Janice L. Kwan*, MD; Lisha Lo*, MPH; Margaret Sampson, MLIS, PhD; Kaveh G. Shojania, MD
* Dr. Kwan and Ms. Lo contributed equally to this manuscript.
Note: The Agency for Healthcare Research and Quality reviewed contract deliverables to ensure adherence to contract requirements and quality, and a copyright release was obtained from the Agency for Healthcare Research and Quality before submission of the manuscript.
Disclaimer: All statements expressed in this work are those of the authors and should not be construed as official opinions or positions of the organizations where any of the authors are employed, the Agency for Healthcare Research and Quality, or the U.S. Department of Health and Human Services.
Financial Support: From the Agency for Healthcare Research and Quality, U.S. Department of Health and Human Services (contract HHSA-290-2007-10062I).
Potential Conflicts of Interest: Dr. Shojania: Other: Agency for Healthcare Research and Quality as a subcontract from the University of California, Los Angeles-RAND Evidence-Based Practice Centre. All other authors have no disclosures. Disclosures can also be viewed atwww.acponline.org/authors/icmje/ConflictOfInterestForms.do?msNum=M12-2634.
Requests for Single Reprints: Kaveh G. Shojania, MD, Department of Medicine, Sunnybrook Health Sciences Centre, Room H468, 2075 Bayview Avenue, Toronto, Ontario M4N 3M5, Canada; e-mail, email@example.com.
Current Author Addresses: Dr. Kwan: Department of Medicine, Mount Sinai Hospital, Room 427, 600 University Avenue, Toronto, Ontario M5G 1X5, Canada.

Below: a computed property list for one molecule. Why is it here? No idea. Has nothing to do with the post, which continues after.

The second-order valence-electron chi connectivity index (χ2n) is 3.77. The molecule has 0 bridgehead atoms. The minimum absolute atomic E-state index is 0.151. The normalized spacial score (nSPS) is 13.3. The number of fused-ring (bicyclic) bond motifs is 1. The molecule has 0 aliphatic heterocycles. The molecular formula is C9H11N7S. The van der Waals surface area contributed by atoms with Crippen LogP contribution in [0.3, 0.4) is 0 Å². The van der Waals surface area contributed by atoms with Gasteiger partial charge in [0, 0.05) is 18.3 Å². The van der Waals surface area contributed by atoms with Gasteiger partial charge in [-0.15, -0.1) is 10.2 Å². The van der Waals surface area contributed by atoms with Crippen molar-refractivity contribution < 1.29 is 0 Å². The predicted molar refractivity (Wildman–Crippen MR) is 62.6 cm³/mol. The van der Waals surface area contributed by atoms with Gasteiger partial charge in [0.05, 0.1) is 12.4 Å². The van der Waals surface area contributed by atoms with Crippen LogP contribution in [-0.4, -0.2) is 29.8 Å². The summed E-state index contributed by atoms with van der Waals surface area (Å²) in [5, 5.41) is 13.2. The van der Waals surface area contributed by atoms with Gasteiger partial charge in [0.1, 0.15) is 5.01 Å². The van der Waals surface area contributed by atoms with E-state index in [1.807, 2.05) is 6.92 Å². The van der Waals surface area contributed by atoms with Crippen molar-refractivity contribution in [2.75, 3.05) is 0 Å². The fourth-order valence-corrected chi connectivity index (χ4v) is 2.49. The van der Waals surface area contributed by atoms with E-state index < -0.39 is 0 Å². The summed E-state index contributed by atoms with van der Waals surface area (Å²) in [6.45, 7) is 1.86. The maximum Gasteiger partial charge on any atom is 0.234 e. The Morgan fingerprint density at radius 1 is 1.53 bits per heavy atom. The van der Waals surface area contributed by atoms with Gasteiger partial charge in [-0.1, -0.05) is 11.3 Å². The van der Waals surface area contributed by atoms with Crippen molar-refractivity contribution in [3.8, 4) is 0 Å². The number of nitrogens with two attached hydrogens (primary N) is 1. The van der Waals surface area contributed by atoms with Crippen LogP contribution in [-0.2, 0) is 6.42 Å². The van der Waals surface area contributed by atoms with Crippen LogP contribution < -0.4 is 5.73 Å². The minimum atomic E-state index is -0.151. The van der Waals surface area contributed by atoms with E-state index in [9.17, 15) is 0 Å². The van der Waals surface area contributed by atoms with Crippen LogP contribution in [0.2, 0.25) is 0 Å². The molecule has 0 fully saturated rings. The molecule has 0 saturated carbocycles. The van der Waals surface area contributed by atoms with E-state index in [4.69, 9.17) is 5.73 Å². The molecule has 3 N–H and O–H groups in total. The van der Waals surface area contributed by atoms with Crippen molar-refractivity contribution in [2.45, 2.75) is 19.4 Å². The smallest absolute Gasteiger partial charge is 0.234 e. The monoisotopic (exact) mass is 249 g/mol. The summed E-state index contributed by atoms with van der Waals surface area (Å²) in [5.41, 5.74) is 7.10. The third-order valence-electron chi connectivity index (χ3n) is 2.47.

Ms. Lo: University of Toronto Centre for Patient Safety, 525 University Avenue, Room 630, Toronto, Ontario M5G 2L3, Canada.
Dr. Sampson: Children's Hospital of Eastern Ontario, 401 Smyth Road, Ottawa, Ontario K1H 8L1, Canada.
Dr. Shojania: Department of Medicine, Sunnybrook Health Sciences Centre, Room H468, 2075 Bayview Avenue, Toronto, Ontario M4N 3M5, Canada.
Author Contributions: Conception and design: J.L. Kwan, M. Sampson, K.G. Shojania.
Analysis and interpretation of the data: J.L. Kwan, L. Lo, M. Sampson, K.G. Shojania.
Drafting of the article: J.L. Kwan, L. Lo, M. Sampson, K.G. Shojania.
Critical revision of the article for important intellectual content: J.L. Kwan, L. Lo, K.G. Shojania.
Final approval of the article: J.L. Kwan, M. Sampson, K.G. Shojania.
Statistical expertise: L. Lo, K.G. Shojania.
Obtaining of funding: K.G. Shojania.
Administrative, technical, or logistic support: L. Lo, K.G. Shojania.
Collection and assembly of data: J.L. Kwan, L. Lo, M. Sampson, K.G. Shojania.
Kwan* J., Lo* L., Sampson M., Shojania K.; Medication Reconciliation During Transitions of Care as a Patient Safety Strategy: A Systematic Review. Ann Intern Med. 2013;158:397-403. doi: 10.7326/0003-4819-158-5-201303051-00006
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Published: Ann Intern Med. 2013;158(5_Part_2):397-403.